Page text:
The Darfur peace deal signed four months ago is on the verge of collapse. The African Union has called for the United Nations to take over its peacekeeping mandate in the region that is due to expire at the end of the month. But the Sudanese government refuses to accept this. Khartoum is now demanding the withdrawal of the AU's 7,000 troops by the end of September and has warned of a "confrontation" if the UN attempts to deploy its own peacekeepers.
Meanwhile, the Sudanese government has sent thousands of its troops to the region and last week launched attacks on rebel positions, in what appears to be another attempt to end the conflict by superior force of arms. A return to full-scale hostilities is a real possibility.
The situation in Sudan is far from clear cut. The conflict in Darfur is often described as a clash between ethnic African tribes and the Arab-led government and its local janjaweed militia. But this fails to take into account that one of the Darfur rebel groups has joined forces with Khartoum. The ethnic lines of the struggle have been blurred. An agreement that involves all the rebel groupings will be necessary to deliver a lasting settlement. It is not a simple question of the outside world putting pressure on Khartoum.
Matters are also complicated by the fact that the international community is eager not to upset the fragile UN-brokered peace agreement signed by the Sudanese government with another set of rebels in the south of the country three years ago, after half a century of conflict. This explains why the international community has tried to avoid confrontation with the regime in Khartoum.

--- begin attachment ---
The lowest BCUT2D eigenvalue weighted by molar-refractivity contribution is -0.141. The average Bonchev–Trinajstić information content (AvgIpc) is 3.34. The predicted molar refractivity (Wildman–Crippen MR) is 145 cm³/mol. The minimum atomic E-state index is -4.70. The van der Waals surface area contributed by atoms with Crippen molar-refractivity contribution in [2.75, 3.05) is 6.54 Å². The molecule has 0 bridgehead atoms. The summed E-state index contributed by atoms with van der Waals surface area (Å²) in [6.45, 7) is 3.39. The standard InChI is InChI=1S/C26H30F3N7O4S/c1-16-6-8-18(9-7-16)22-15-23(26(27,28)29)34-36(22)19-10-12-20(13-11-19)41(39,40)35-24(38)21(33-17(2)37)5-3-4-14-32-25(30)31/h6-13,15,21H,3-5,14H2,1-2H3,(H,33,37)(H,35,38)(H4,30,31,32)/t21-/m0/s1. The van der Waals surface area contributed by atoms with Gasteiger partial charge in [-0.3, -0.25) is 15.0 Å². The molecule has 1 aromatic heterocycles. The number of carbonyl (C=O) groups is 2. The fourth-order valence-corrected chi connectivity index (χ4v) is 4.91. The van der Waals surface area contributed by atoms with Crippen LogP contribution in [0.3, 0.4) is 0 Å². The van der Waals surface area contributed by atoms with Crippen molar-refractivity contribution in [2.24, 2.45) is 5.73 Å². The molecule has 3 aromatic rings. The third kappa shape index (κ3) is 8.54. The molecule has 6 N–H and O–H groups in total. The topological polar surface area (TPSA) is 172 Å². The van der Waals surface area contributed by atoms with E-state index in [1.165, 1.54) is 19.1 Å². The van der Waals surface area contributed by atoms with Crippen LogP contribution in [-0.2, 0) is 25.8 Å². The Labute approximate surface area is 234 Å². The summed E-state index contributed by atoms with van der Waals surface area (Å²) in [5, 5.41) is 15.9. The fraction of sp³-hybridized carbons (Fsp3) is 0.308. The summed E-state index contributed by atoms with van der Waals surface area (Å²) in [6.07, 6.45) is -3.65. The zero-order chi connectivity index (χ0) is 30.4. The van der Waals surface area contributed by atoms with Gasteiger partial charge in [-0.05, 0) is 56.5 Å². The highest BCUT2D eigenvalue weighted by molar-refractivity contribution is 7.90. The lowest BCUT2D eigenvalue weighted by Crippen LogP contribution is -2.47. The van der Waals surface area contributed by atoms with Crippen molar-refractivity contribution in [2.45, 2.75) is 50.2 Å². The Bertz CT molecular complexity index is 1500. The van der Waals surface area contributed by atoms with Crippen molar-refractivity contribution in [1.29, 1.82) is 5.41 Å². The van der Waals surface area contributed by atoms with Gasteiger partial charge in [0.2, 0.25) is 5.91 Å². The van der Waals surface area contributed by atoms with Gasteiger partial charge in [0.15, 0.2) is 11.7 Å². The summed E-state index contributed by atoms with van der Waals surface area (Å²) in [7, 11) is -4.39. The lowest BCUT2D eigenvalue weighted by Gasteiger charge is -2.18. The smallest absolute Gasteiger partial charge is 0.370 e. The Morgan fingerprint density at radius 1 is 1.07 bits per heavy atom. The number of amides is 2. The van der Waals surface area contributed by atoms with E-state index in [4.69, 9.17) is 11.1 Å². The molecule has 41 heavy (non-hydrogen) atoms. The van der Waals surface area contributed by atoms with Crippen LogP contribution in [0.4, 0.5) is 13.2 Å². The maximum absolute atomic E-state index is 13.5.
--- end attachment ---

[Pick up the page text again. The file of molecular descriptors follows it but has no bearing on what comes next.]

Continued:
Yet that peace deal has led to instability elsewhere in the country. The rebellion in Darfur in 2003 seems to have sprung from a belief by local leaders that they were not receiving a fair share of income from Sudan's natural resources. They saw what they thought was an opportunity to push for parity. Nor were they alone. The Sudanese government is facing new insurgencies in the east and the north of the country too. This combination of political separatism, ethnic animosities and competition for resources make the situation in Sudan as intractable as parts of the Balkans. Simplistic attempts to portray the regime in Khartoum as a collection of Islamist fanatics are dangerously misleading.
But one thing is perfectly clear cut: the scale of the humanitarian disaster afflicting the civilians of Darfur. Since 2003 more than 200,000 have died because of government forces and the janjaweed. More than two million have been displaced and are living in camps that are desperately short of food, water and medicine. This is a humanitarian crisis more urgent than even those in Lebanon and Gaza.
But there is still a way out. Under the terms of the peace deal struck in May, Khartoum promised to disarm the janjaweed. But there has been no evidence of this. Indeed, the Sudanese government continues to use the militia as a proxy army. This clear breach of faith by Khartoum means there is more scope for the UN to bring diplomatic pressure on Sudan. It also means there are grounds for hope that China, Sudan's major oil client and supporter on the Security Council, can be persuaded to acquiesce to sanctions on Khartoum unless UN peacekeepers are given access to Darfur.
The deployment of such a force would be no political panacea for Sudan and its panoply of crises. But it would at least afford a minimum degree of protection for the displaced and suffering of Darfur. Until such an agreement is in place, any attempt by the international community to turn its back on this part of Africa would represent a grotesque betrayal.Reuse content